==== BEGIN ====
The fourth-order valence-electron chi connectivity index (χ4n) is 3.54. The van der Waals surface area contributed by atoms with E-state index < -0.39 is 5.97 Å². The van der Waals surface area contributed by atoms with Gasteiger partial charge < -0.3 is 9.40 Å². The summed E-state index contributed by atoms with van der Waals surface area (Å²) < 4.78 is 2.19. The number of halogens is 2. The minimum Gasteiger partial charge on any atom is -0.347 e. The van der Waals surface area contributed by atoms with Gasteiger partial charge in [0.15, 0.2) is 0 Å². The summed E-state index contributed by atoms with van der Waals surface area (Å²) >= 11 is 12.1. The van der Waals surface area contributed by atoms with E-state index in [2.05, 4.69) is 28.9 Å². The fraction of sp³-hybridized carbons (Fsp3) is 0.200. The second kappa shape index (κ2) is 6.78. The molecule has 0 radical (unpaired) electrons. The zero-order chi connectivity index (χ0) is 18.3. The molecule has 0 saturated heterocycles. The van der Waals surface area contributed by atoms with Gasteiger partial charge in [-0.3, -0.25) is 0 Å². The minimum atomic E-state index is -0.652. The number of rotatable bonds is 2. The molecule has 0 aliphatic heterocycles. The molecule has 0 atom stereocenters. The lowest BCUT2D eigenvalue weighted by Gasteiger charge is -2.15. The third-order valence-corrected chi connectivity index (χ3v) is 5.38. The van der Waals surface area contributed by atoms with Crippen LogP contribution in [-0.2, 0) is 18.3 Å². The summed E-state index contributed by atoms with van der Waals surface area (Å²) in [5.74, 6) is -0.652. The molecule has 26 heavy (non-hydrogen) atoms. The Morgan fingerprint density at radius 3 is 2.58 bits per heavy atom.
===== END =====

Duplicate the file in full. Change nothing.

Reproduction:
The fourth-order valence-electron chi connectivity index (χ4n) is 3.54. The van der Waals surface area contributed by atoms with E-state index < -0.39 is 5.97 Å². The van der Waals surface area contributed by atoms with Gasteiger partial charge < -0.3 is 9.40 Å². The summed E-state index contributed by atoms with van der Waals surface area (Å²) < 4.78 is 2.19. The number of halogens is 2. The minimum Gasteiger partial charge on any atom is -0.347 e. The van der Waals surface area contributed by atoms with Gasteiger partial charge in [0.15, 0.2) is 0 Å². The summed E-state index contributed by atoms with van der Waals surface area (Å²) >= 11 is 12.1. The van der Waals surface area contributed by atoms with E-state index in [2.05, 4.69) is 28.9 Å². The fraction of sp³-hybridized carbons (Fsp3) is 0.200. The second kappa shape index (κ2) is 6.78. The molecule has 0 radical (unpaired) electrons. The zero-order chi connectivity index (χ0) is 18.3. The molecule has 0 saturated heterocycles. The van der Waals surface area contributed by atoms with Gasteiger partial charge in [-0.3, -0.25) is 0 Å². The minimum atomic E-state index is -0.652. The number of rotatable bonds is 2. The molecule has 0 aliphatic heterocycles. The molecule has 0 atom stereocenters. The lowest BCUT2D eigenvalue weighted by Gasteiger charge is -2.15. The third-order valence-corrected chi connectivity index (χ3v) is 5.38. The van der Waals surface area contributed by atoms with Crippen LogP contribution in [-0.2, 0) is 18.3 Å². The summed E-state index contributed by atoms with van der Waals surface area (Å²) in [5.74, 6) is -0.652. The molecule has 26 heavy (non-hydrogen) atoms. The Morgan fingerprint density at radius 3 is 2.58 bits per heavy atom.